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digitalmars.D.learn - Null-Safe Dereference Operator

reply Jolly James <j.j jmail.com> writes:
Does anybody know, if D has a null-safe dereference operator like 
C# does (?.) or something similar?
Mar 13
parent reply Jonathan M Davis via Digitalmars-d-learn writes:
On Tuesday, March 14, 2017 00:51:02 Jolly James via Digitalmars-d-learn 
wrote:
 Does anybody know, if D has a null-safe dereference operator like
 C# does (?.) or something similar?
It does not, though if you really wanted to, you could probably create template that did the same thing fairly easily. - Jonathan M Davis
Mar 13
parent Adam D. Ruppe <destructionator gmail.com> writes:
On Tuesday, 14 March 2017 at 01:08:50 UTC, Jonathan M Davis wrote:
 It does not, though if you really wanted to, you could probably 
 create template that did the same thing fairly easily.
I recently added something similar to dom.d, since I wanted to pull a header if present, and was ok with a null string if there wasn't one. I used to write: string header; if(auto e = document.querySelector("h1")) header = e.innerText; but now i can write: string header = document.optionSelector("h1").innerText; http://dpldocs.info/experimental-docs/arsd.dom.Element.optionSelector.html Since the selector syntax is already a DSL for descending into the tree, you don't typically need to chain it far, but the optionSelector magic allows it anyway: // all of this becomes null-safe dereferencing... document.optionSelector("h1").firstChild.nextSibling.innerText The return value is a new type: http://dpldocs.info/experimental-docs/arsd.dom.MaybeNullElement.html That uses opDispatch and type checking to wrap. Here is the complete source code, that you might be able to adapt to your object too, or make it REALLY generic and use it anywhere: --- struct MaybeNullElement(SomeElementType) { this(SomeElementType ele) { this.element = ele; } SomeElementType element; /// Forwards to the element, wit a null check inserted that propagates null. auto opDispatch(string method, T...)(T args) { alias type = typeof(__traits(getMember, element, method)(args)); static if(is(type : Element)) { if(element is null) return MaybeNullElement!type(null); return __traits(getMember, element, method)(args); } else static if(is(type == string)) { if(element is null) return cast(string) null; return __traits(getMember, element, method)(args); } else static if(is(type == void)) { if(element is null) return; __traits(getMember, element, method)(args); } else { static assert(0); } } /// Allows implicit casting to the wrapped element. alias element this; } --- Now, the C# thing is cool because you can use it with any object, but in my experience, I don't *need* it with most objects. I found I mostly want it with XML and JSON, so I just adapted those two specific classes to allow something like the above and now get a decent amount of mileage out of it without needing the general-purpose operator. You can templatize that MaybeNull thing to work on arbitrary objects too, then write like `NullSafe(obj).chain.as.much.as.you.want` if you like, but another benefit of me finding I mostly wanted it on just those two things is I made a shortcut method: document.optionSelector rather than `nullSafe(document.querySelector)` or whatever. You could also make some kind of UFCS null safe chainer: obj.ns.foo.ns.bar where there is a NullSafe!T ns(T obj) {} that returns a null-safe wrapper; a user-defined function taking the place of the language operator. So, no, D doesn't have the C# thing, but there are a few other options you can explore to do something similar.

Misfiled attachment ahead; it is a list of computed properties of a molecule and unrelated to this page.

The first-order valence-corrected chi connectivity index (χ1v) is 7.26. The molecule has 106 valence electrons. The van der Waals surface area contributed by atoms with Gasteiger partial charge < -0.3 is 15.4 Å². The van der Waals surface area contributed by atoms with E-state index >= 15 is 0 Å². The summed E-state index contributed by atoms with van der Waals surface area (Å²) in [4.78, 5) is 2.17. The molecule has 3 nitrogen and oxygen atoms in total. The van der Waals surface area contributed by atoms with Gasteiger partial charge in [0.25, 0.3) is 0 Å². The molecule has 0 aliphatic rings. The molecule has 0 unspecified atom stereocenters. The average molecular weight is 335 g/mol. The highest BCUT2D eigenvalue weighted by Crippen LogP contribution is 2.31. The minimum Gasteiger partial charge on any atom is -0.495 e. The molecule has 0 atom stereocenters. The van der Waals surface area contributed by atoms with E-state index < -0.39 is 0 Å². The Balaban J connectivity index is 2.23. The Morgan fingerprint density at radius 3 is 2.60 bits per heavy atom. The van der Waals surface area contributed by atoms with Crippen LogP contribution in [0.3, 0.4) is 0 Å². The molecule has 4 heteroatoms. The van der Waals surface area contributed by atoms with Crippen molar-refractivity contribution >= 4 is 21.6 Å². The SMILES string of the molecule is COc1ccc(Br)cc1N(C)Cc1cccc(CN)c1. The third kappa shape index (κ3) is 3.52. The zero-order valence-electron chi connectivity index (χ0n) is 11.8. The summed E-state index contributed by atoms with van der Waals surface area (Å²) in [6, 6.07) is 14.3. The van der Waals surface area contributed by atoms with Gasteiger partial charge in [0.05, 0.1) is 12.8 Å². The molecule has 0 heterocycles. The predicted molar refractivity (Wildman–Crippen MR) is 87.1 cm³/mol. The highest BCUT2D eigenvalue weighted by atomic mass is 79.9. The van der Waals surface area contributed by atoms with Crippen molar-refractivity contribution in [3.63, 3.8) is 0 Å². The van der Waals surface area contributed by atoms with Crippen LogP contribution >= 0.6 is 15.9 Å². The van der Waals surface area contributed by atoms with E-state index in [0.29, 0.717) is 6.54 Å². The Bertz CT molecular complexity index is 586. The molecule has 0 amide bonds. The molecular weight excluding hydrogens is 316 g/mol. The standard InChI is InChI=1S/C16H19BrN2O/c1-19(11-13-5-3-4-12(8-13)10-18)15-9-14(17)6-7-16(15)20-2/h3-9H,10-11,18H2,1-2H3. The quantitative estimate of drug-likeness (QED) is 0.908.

Mar 13